To dereference a pointer means to follow the pointer to where it points to and fetch what's there.
First, n set to contain 23.
m = *p4 means to evaluate the right-hand-side and put the value in m.
If we have just p4 on the right-hand-side, the right-hand-side would evaluate to what's in p4.
But we have *p4 instead (where * is the dereference operator). So, we need to follow the pointer to where it points to and fetch what's there.
p4 points to n; therefore, *p4 evaluates to what was in n and you end up putting
23 into m.
Next, *p4 = 876 means to put a numeric value of 876 into the memory location referred to by *p4.
Since p4 is a pointer, to get the memory location that's referred to by *p4,
you dereference the p4 pointer by following the address stored at p4. As it turns
out, you get the memory location referred to by n. So you end up putting 876 into n.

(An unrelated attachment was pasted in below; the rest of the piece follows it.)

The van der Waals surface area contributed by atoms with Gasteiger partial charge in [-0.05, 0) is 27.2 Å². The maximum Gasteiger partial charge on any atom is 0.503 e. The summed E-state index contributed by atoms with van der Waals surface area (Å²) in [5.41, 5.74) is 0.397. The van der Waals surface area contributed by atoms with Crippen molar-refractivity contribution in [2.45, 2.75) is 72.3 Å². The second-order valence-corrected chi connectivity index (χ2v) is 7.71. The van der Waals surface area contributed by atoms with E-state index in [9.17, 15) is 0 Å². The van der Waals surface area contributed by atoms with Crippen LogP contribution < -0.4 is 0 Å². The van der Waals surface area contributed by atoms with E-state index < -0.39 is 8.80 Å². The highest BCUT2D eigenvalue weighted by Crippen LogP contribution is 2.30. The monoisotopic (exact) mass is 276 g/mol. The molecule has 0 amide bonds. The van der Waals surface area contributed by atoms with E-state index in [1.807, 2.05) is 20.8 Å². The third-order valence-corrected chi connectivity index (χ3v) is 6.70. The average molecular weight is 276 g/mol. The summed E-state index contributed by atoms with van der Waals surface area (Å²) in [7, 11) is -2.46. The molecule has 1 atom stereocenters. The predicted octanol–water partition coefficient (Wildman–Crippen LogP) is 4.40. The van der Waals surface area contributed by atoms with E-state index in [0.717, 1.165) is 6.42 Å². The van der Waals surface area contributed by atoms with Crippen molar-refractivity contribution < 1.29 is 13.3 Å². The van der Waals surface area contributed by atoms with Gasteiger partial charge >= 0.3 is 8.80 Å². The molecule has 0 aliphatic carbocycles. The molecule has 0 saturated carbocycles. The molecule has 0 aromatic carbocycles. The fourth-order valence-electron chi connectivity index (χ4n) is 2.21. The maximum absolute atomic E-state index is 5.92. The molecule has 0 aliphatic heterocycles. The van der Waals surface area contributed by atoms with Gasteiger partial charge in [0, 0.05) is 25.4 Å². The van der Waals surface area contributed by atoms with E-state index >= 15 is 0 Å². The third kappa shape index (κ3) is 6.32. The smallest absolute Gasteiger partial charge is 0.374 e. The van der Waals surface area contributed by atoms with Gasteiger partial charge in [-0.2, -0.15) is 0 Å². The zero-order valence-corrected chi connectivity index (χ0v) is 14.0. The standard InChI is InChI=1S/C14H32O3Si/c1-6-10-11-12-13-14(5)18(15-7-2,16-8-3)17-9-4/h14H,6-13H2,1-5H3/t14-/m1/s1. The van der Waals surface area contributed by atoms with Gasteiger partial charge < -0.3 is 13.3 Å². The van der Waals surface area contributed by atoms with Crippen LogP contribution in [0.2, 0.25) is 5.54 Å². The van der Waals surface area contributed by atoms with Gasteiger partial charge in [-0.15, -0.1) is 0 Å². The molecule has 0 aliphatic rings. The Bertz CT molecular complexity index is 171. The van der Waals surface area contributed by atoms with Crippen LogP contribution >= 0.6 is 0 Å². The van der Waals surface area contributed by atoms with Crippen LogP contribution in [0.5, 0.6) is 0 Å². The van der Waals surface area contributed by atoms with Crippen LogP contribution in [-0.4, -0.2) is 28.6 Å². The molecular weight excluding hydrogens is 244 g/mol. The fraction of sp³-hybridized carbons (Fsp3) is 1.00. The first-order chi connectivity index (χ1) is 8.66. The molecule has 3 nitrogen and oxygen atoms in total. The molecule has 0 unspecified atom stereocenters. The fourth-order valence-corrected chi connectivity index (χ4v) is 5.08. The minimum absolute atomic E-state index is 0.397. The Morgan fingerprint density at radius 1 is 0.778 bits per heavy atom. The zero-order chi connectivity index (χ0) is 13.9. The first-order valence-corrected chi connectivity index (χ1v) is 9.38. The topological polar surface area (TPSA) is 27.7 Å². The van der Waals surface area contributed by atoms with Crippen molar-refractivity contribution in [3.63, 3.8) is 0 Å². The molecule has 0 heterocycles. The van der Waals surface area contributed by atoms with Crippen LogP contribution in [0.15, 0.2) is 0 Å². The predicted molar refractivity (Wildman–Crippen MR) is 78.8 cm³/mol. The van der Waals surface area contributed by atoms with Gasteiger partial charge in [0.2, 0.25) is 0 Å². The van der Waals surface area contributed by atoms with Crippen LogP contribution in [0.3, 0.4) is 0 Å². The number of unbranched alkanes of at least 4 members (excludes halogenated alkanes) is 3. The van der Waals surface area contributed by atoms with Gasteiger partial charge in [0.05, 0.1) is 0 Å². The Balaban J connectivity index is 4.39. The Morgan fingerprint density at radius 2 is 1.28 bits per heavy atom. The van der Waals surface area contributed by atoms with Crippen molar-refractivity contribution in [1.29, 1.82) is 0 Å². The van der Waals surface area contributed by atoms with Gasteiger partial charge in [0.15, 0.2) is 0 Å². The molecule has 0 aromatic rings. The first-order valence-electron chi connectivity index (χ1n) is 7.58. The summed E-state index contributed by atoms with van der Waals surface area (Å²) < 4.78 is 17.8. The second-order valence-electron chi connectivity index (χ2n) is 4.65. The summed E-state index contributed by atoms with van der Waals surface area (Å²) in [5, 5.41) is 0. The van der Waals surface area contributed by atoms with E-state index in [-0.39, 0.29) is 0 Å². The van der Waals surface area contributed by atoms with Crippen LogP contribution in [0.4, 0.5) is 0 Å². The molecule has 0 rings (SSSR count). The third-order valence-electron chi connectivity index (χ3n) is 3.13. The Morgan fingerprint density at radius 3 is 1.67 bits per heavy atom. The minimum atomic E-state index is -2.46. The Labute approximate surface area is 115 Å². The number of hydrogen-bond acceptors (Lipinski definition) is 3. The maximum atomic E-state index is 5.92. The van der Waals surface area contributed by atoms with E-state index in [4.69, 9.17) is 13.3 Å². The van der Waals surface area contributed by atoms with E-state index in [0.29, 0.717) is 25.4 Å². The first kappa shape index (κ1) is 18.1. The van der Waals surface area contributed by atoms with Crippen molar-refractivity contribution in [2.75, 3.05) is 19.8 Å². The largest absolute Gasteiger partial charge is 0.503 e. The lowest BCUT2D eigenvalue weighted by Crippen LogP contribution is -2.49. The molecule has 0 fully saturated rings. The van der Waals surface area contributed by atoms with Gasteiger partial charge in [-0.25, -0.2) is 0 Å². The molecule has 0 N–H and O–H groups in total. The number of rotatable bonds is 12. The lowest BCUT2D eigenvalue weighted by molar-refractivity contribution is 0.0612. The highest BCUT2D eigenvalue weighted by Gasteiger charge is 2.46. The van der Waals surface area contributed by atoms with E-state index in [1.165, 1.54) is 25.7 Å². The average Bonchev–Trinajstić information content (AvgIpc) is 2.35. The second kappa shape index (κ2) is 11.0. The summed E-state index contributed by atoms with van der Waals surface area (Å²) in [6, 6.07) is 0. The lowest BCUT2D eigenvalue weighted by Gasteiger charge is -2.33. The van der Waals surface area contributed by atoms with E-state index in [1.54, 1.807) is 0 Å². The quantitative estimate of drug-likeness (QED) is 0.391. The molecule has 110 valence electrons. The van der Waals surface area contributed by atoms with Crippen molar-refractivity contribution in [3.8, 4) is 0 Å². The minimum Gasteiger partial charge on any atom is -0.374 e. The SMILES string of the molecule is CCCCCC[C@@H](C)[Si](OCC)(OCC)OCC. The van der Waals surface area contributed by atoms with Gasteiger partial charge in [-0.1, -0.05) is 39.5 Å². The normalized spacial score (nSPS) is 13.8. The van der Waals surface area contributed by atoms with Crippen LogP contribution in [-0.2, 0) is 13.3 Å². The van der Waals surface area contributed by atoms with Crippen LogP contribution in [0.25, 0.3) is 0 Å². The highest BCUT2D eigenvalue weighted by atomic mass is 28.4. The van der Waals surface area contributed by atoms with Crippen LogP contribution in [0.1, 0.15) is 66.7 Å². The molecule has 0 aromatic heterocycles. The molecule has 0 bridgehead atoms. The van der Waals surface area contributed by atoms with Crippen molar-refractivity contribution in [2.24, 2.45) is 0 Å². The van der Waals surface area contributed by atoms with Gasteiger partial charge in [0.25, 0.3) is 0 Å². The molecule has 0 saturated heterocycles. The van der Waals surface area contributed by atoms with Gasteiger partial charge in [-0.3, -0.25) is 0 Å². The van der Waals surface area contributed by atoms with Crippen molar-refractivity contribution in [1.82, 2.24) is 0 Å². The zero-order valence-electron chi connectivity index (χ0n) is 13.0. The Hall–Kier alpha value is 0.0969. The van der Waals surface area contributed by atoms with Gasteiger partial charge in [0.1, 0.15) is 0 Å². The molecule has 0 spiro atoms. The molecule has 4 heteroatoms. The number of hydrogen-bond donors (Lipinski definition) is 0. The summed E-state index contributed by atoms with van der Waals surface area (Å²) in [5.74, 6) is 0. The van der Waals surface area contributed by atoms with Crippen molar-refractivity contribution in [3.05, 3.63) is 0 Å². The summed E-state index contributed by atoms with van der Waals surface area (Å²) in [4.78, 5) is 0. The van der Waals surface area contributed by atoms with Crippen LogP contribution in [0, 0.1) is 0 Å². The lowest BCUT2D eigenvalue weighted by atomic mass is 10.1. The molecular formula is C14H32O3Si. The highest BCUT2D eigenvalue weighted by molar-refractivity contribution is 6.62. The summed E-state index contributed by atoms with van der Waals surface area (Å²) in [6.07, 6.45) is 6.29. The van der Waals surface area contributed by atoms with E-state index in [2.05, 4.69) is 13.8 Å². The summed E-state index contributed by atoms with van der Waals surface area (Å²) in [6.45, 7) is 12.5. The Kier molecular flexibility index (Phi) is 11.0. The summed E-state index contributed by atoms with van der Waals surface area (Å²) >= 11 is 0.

An array variable has the same type as a pointer. For example, if you have:
then a and p5 refers to the same memory location,
a and p5 refers to the same memory location,
and a and p5 refers to the same memory location.
You need to be careful with pointer math. Although p5 evaluates to the address
of variable a, the expression p5+1 will be calculated as p5+sizeof(int)
(which is p5+4, which is the same as &a) because p5 is declared as a pointer to int.
Similarly, since p6 is declared as a pointer to short,
the expression p6+1 will be calculated as p6+sizeof(short),
which is p6+2, which would not correspond to any element of the a array.
Here's one weird thing about C. If a is an array, then a refers to the address of that array.
Then what is &a?
As it turns out, in C, if a is an array, &a is treated the same as a.
Although an array has the same type as a pointer, this is how an array is different from a pointer.
In C++, there are "call by value", "call by pointer", and "call by reference" and it's all very confusing.
In C, there is only one way to pass parameters in making a function call and that's using "call by value".
This means that all function parameters are copied. For example, if you have:
void foo(a, b, c)
and you call foo() by doing:
foo(x, y, z)
effectively, it's like performing assignment operations
(although in reality, it's a lot more complicated as you will learn in Ch 3 of the textbook):
a = x;
b = y;
c = z;
no matter what the types of a, b, c, x, y, and z are.